I hit the sidewalk outside and tottered away in my stiletto heels, squinting in the hazy sun. The city was coming to life only sluggishly this Monday morning, but I walked in the shadows of the buildings in case any cops were around. I was all dressed up with nowhere to go. I needed a place to read Eileen’s file, but I couldn’t go back to my underground room until nightfall because there would be employees around during the day. Then I got an idea.
I walked quickly past the seamier blocks of Locust Street, slipped into the first Greek restaurant I could find, and ducked into the bathroom to unroll my skirt and wipe off my lipstick. I popped my sunglasses back on and left the bathroom, heading where everybody goes when they need to read quietly. The police would never look for me there, it was too public. I was there by the time it opened.
The Jenkins Memorial Law Library is frequented by only two types of lawyers in the legal caste system: Brahmins who use it to research the law of another state and the untouchables who can’t afford their own law library. This morning, Jenkins contained both extremes, and the best of times and the worst of times regarded each other warily over the marble busts. I avoided them all and crossed the pile rug to the metal stacks in the back where I found a deserted carrel. I settled in, kicked off my high heels, and began to read.
The file was a mess of yellow legal papers scribbled in a childish scrawl. Celeste had apparently conducted only a few interviews with Eileen, and his notes were filled with incomplete sentences:Grad HS. Cheerl. Drinking. Father in service. Throughout, in the margins and even across the notes, it read:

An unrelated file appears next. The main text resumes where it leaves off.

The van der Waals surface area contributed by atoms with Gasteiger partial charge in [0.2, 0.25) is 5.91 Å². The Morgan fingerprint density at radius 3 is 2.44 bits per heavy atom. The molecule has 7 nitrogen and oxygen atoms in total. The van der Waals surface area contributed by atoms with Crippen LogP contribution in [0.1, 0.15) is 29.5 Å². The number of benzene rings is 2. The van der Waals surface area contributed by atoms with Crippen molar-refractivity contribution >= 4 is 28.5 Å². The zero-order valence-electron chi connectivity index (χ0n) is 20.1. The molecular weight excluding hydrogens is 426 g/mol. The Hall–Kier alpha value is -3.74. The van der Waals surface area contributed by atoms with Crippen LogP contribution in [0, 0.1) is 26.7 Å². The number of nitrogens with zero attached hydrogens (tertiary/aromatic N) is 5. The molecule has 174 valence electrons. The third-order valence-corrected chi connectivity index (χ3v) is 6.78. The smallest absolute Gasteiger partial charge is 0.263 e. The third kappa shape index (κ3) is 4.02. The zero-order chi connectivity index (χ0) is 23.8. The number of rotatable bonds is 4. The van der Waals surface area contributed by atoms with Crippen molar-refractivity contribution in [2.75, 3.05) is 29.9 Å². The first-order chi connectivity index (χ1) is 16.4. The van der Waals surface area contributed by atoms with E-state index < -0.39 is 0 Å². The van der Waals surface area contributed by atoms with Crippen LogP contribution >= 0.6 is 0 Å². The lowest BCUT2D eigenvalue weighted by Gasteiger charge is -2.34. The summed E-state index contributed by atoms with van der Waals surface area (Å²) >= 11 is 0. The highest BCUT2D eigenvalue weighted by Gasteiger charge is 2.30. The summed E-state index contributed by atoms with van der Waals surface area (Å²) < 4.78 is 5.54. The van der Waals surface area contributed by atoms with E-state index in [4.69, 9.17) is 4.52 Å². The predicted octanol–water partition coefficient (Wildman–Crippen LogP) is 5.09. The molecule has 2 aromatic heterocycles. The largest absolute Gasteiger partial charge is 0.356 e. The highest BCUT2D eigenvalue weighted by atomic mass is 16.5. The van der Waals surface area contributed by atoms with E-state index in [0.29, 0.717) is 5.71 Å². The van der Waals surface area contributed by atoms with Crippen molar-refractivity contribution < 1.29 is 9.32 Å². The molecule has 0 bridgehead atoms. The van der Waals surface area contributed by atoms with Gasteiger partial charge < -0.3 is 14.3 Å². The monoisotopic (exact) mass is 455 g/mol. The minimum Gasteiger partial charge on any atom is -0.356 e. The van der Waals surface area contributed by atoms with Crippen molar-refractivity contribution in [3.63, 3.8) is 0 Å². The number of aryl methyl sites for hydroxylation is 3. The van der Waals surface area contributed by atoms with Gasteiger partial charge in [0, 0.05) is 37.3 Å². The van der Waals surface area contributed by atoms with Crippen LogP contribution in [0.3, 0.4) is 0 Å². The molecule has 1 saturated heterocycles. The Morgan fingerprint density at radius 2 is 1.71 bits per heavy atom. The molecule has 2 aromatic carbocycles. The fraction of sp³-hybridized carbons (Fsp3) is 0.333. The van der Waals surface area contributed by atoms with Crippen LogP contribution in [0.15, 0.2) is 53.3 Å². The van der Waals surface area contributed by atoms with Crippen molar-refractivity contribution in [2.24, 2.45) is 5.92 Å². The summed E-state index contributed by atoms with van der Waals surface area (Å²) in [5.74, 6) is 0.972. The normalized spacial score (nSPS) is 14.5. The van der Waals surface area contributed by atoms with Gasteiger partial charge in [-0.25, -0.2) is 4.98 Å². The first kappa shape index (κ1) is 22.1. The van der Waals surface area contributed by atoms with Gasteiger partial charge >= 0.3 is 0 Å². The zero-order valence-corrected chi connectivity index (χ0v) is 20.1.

Snickers-Fun Size (small) 150
Eggbeaters 150??? (check this)
toast; margarine 80
Baby Ruth-King Size,
but only half-?????
Celeste’s calorie-counting was far more meticulous than his record-keeping. It took me a full two hours to recreate his interview with Eileen, which revealed no clues anyway. The rest of the notes were phone numbers in Los Angeles and New York, with names like William Morris scratched next to them. Evidently not witnesses, but film and book agents. Celeste’s attempts to sell the story of Eileen’s miserable little life. I put the file away in annoyance and pulled out what I hoped would be the gold mine.
The audiotapes. Four plastic cassettes I assumed were the unabridged Eileen. They were unnumbered and unlabeled. I turned them over in my hand. I’d taken a chance swiping them, but so be it, I needed to hear what they said.
I gathered my purse and file from the carrel and prowled around until I found the library’s listening booth. It had a heavy glass window in the door and a tape recorder on a built-in desktop inside. I sat down, put on the earphones, and loaded one of the cassettes.
Eileen was giggling at something Celeste had said, and just the sound of it made me angry. That voice-high, careless, flirtatious. And dangerous, cunning. Eileen had murdered a man and put me solidly on the hook for it. I turned up the volume. The interview was in a question-and-answer format:
Q: Tell me about your relationships, Eileen. The relationships that formed your personality.
A: Only the hot stuff now, right? (Giggle, giggle)
A: Well, Bill, of course, he wasn’t the first.
Q: Kleeb, you mean. Well, who was?
A: Oh, a boy from home. When I was, like, fourteen?
Q: That’s young.
A: Nah. Not for me. I was ready.
Q: Who was he?
A: Another farm boy. I just like farm boys, I guess.
Q: Why do you think that is?
A: Big muscles. Tattoos. No brains. (Giggle, giggle) I even got married, once upon a time.
Q: I didn’t know that.
A: Nobody does.
Q: When was that?